There have been changes in bank regulation and at the Central Bank, but much more reform is required. Without major changes in attitudes, especially to a realistic view of markets and of what is the public interest by some top public policymakers /regulators, combined with major changes in company law and national and international regulation, the crisis will be prolonged and is likely to recur.

8 comments:

Paul Hunt said...

@Paul Sweeney,

You may be surprised to find that I, too, am in favour of an increased role for the state and the public sector in the economy. But where, I suspect, we would differ is that I would see the state as being the promoter and enforcer of efficiency-generating competition with effective regulation of monopoly activities, intrusive scrutiny of regulated businesses and swift and brutal punishment of market abuse.

The state's failure to pursue this role in the developed economies led to the crash of 2008; it wasn't a failure of markets.

I have commented on this in a discussion of your op-ed piece in the IT (to which you contributed):
http://www.irisheconomy.ie/index.php/2010/08/03/selling-state-assets/#comment-63153

In that thread you also mentioned being in favour of semi-state restructuring, but you failed to provide any indication of what this means (and there is little beyond some reform of governance and aspirations in your post here).

In this regard I raised some specific questions to which you chose not to respond. They remain relevant.

http://www.irisheconomy.ie/index.php/2010/08/03/selling-state-assets/#comment-62849

Brendan Quinn said...

I find it incredible the sentiments of more government intervention in the economy. This will end in even greater calamity. A civil servant dictating business decisions? Why do we think giving the government more power will in anyway correct the problems they created in the first place? The government is totally responsible for the current mess. Liberal ideology is not. China will not work in the long run. It will not dominate the 21st century with its current economic model. Wolf is wrong.
www.liberalparty.org

Antoin O Lachtnain said...

I really do not think that you can compare the state enterprise philosphy of mega-economies with major caches of natural resources to our local utility companies in our tiny, outwardly focused economy. The likes of Singapore and Finland are far more likely models.

It is worth saying that many of the good things in Irish state companies (work practices, industrial relations, pay, environmental stewardship and social responsibility) are not reflected closely in the state enterprises of the countries you mention.

Paul Hunt said...

@Paul S,

I realise you are very busy - indeed, you may be on leave, but I was a little surprised and disappointed that you (or any of the other contributors on this site who are often quick to dig into the minutiae) failed to respond to my queries on energy semi-state restructuring. Irrespective of any consideration of asset sales, major restructuring is required - as you have recognised. Unfortunately, given the primacy of EU law, unly 'second-best' solutions are available; but some are more 'second-best' than others.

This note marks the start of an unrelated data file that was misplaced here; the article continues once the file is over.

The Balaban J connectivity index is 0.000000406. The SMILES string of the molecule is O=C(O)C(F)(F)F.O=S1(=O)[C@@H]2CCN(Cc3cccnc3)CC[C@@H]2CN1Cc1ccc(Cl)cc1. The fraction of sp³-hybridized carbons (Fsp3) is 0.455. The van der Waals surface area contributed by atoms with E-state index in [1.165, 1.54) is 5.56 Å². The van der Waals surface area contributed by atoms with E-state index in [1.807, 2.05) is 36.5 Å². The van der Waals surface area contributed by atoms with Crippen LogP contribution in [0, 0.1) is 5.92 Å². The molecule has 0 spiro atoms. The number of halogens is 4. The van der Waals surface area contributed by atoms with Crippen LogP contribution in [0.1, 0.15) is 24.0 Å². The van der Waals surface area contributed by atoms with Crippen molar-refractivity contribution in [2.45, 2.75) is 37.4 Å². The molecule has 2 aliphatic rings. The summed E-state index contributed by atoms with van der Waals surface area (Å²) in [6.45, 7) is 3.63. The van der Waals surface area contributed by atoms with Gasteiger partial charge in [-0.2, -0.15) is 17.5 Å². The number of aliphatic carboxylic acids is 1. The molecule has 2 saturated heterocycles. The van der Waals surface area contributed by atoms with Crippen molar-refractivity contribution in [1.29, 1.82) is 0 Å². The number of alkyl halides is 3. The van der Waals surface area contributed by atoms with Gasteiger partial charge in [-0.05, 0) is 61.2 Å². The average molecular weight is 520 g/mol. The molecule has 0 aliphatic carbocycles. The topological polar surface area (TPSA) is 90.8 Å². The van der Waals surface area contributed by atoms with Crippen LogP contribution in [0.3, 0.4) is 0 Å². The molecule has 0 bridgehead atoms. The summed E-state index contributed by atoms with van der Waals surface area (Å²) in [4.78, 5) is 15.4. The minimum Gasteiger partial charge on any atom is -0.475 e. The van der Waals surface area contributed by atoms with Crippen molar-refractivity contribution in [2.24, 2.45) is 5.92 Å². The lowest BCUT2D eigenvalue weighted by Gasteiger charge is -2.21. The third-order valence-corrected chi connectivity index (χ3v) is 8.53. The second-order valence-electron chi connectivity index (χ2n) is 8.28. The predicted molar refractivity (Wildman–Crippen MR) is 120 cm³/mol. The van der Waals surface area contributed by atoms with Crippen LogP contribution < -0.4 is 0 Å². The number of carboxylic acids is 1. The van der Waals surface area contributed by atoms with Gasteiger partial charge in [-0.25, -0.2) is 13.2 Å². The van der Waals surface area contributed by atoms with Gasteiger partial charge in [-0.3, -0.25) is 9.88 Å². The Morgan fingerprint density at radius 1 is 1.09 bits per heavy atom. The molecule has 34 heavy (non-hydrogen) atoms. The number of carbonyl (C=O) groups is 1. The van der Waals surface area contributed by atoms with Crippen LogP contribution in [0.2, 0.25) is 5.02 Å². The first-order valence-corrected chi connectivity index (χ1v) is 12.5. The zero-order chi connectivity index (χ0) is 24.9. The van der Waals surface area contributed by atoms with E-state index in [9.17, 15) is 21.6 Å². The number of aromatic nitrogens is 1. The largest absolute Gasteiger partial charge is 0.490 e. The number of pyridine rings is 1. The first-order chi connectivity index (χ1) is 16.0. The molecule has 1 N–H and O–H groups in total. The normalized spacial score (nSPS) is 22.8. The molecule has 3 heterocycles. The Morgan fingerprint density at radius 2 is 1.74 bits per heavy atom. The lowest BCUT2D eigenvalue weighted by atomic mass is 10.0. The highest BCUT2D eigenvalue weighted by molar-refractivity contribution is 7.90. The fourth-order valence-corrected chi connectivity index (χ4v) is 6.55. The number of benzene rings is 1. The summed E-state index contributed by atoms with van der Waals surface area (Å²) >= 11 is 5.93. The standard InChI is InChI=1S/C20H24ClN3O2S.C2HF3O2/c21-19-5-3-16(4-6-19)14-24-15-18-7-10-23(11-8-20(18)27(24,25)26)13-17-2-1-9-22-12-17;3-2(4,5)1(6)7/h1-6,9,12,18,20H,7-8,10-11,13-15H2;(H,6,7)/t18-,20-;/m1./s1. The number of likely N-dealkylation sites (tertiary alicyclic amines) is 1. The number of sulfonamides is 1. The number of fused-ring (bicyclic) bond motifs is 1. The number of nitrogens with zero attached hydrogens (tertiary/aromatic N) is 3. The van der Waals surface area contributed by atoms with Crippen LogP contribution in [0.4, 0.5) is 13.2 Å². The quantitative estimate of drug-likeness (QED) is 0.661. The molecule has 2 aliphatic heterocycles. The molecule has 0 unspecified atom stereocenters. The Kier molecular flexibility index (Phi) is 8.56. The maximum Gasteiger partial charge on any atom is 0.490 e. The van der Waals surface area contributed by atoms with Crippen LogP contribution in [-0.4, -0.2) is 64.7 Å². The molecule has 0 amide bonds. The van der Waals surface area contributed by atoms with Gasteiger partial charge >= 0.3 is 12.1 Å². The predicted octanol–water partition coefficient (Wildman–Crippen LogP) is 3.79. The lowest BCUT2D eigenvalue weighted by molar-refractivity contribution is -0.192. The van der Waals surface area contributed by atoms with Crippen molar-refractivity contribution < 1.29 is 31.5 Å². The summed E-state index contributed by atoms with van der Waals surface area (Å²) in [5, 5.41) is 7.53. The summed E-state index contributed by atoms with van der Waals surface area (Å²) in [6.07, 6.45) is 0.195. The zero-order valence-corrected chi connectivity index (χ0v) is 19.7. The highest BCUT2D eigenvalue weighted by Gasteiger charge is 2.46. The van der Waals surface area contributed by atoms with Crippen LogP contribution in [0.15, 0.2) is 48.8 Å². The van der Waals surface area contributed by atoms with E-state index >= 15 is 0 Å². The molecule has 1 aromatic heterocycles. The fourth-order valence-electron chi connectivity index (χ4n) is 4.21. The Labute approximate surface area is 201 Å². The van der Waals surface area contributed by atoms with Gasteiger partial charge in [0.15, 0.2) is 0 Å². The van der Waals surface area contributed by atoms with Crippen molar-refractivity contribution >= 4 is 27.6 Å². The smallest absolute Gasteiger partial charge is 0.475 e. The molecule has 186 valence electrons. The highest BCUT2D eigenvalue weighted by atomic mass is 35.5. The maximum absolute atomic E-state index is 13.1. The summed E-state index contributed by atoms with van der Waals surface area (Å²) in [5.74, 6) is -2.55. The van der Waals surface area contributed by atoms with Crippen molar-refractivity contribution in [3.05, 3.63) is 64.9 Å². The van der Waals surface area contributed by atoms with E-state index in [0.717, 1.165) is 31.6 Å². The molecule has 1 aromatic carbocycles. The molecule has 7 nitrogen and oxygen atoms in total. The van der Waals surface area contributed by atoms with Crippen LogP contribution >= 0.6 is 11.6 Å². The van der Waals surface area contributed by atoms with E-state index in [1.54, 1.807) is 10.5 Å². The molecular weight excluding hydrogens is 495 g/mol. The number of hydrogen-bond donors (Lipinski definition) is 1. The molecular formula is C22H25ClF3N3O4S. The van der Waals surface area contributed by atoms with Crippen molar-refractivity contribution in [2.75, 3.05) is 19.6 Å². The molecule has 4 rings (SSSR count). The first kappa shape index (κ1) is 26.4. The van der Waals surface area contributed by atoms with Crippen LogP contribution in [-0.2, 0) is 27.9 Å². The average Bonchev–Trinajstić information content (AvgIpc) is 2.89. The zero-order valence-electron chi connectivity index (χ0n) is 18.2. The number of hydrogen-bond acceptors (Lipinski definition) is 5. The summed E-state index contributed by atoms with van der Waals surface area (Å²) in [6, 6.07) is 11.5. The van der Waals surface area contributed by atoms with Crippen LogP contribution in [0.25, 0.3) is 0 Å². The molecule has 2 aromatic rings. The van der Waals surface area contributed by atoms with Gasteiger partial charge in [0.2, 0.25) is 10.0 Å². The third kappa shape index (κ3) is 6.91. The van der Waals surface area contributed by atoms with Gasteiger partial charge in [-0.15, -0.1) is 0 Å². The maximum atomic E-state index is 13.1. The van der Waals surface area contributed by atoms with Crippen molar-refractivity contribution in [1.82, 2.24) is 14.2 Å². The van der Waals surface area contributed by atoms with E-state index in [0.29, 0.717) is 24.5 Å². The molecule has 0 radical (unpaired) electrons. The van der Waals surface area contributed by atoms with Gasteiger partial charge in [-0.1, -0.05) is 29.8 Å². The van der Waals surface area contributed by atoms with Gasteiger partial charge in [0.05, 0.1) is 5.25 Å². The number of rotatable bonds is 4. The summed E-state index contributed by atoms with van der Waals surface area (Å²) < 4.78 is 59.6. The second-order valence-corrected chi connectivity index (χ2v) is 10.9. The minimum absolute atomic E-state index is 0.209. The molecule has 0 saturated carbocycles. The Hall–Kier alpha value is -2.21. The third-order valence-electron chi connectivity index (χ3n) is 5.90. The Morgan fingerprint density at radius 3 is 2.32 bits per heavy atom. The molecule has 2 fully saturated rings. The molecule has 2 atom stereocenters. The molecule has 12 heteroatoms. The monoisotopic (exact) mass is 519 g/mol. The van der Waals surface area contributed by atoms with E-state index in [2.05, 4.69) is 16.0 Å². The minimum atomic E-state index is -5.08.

Given that most of Ireland's monetary, fiscal and economic sovereignty has been transferred to Brussels and Frankfurt, I think it would make sense to focus on those areas where the limited sovereignty that remains may be exercised.

paul sweeney said...

Paul Hunt. I am on leave. One area I do think that the Review Group AKA the Privatisation Board should examine is the resturcturing of the state energy companies. Reading Leo Varadkar however, I am puzzelled. Competion is great - except for state companies. Is this because they are state companies or is competition is only good for private companies? Strange logic!
How would I restructure the state energy companies? I think it is too complex for me to make cogent suggestions. Antoin is correct on the value of these companies in a small island economy. I think that energy security is going to be the big issue for the next 50 years, and I would bear this in mind on such restructuring.
On Brendan Quinn's comment "I find it incredible the sentiments of more government intervention in the economy." I am inclined to almost agree, but to also thread carefully. Who would have believed that the 60 or so of the finest talented board members of Ireland's finest private "enterpises" (see TASC publication on Mapping) would destroy so much value in the private banks that they ruled over - around €66bn in so short a time AND almost bring down the entire economy! Calamity this is! Can the state do better? It has to!

Paul Hunt said...

@Paul S,

Apologies for intruding on your leave. I wish you a pleasant break from the daily round. These issues will still be alive on your return - and some other contributors may have views in the meantime.

Nat O`Connor said...

The Economist, in an article titled Leviathan Inc, has been thinking about State intervention too. In an editorial based more on anecdote than clear evidence, they argue that states should not engage in industrial policy, due to the inability of "bureaucrats" to pick winners. Instead, we should seek more labour flexibility and promote competition.

I don't agree, but at least they recognise the need for discussion of the future role of state intervention in the economy.

Paul Hunt said...

@Nat O'Connor,

I agree that The Economist has its 'party-line' but at least is making some attempt to address the phenomenon. However, when Paul Sweeney, one of the most vigorous and influential advocates of restructured and empowered state owned enterprises in Ireland finds that restructuring of the energy semi-states is too complex for him to make cogent suggestions we seem to have reached the end of the debate.

Grandstanding about 'low roads', 'fire-sales' and 'selling the family silver' is all well and good for some, but we need more substantive engagement on how these semi-states may be restructured in the public and national interest.